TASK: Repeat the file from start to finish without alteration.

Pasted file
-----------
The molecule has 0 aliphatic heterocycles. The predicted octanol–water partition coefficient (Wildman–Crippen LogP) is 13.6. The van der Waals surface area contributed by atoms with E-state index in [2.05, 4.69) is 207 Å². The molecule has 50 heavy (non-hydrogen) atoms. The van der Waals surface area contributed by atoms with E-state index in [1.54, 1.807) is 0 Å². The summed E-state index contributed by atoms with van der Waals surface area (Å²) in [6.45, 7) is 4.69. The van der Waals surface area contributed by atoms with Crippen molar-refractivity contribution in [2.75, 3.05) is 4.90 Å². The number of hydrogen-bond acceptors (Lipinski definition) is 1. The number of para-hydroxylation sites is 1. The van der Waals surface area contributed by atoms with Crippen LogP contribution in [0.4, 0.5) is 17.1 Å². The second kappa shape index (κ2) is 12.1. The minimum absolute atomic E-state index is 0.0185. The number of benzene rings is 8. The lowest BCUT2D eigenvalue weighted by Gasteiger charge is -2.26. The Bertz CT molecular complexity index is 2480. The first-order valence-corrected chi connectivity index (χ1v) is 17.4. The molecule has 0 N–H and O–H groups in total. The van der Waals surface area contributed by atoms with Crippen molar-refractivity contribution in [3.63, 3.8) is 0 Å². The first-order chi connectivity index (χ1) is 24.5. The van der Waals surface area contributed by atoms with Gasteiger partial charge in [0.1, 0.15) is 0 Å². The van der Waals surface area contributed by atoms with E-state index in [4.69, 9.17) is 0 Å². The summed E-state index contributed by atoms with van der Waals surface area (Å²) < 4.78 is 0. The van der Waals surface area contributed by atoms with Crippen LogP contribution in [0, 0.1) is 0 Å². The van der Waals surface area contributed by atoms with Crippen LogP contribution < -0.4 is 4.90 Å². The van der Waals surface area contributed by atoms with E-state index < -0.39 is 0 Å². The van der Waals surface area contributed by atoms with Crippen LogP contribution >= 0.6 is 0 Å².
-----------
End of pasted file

The molecule has 0 aliphatic heterocycles. The predicted octanol–water partition coefficient (Wildman–Crippen LogP) is 13.6. The van der Waals surface area contributed by atoms with E-state index in [2.05, 4.69) is 207 Å². The molecule has 50 heavy (non-hydrogen) atoms. The van der Waals surface area contributed by atoms with E-state index in [1.54, 1.807) is 0 Å². The summed E-state index contributed by atoms with van der Waals surface area (Å²) in [6.45, 7) is 4.69. The van der Waals surface area contributed by atoms with Crippen molar-refractivity contribution in [2.75, 3.05) is 4.90 Å². The number of hydrogen-bond acceptors (Lipinski definition) is 1. The number of para-hydroxylation sites is 1. The van der Waals surface area contributed by atoms with Crippen LogP contribution in [0.4, 0.5) is 17.1 Å². The second kappa shape index (κ2) is 12.1. The minimum absolute atomic E-state index is 0.0185. The number of benzene rings is 8. The lowest BCUT2D eigenvalue weighted by Gasteiger charge is -2.26. The Bertz CT molecular complexity index is 2480. The first-order valence-corrected chi connectivity index (χ1v) is 17.4. The molecule has 0 N–H and O–H groups in total. The van der Waals surface area contributed by atoms with Crippen molar-refractivity contribution in [3.63, 3.8) is 0 Å². The first-order chi connectivity index (χ1) is 24.5. The van der Waals surface area contributed by atoms with Gasteiger partial charge in [0.1, 0.15) is 0 Å². The van der Waals surface area contributed by atoms with E-state index in [4.69, 9.17) is 0 Å². The summed E-state index contributed by atoms with van der Waals surface area (Å²) < 4.78 is 0. The van der Waals surface area contributed by atoms with Crippen LogP contribution in [0, 0.1) is 0 Å². The van der Waals surface area contributed by atoms with Crippen LogP contribution < -0.4 is 4.90 Å². The van der Waals surface area contributed by atoms with E-state index < -0.39 is 0 Å². The van der Waals surface area contributed by atoms with Crippen LogP contribution >= 0.6 is 0 Å².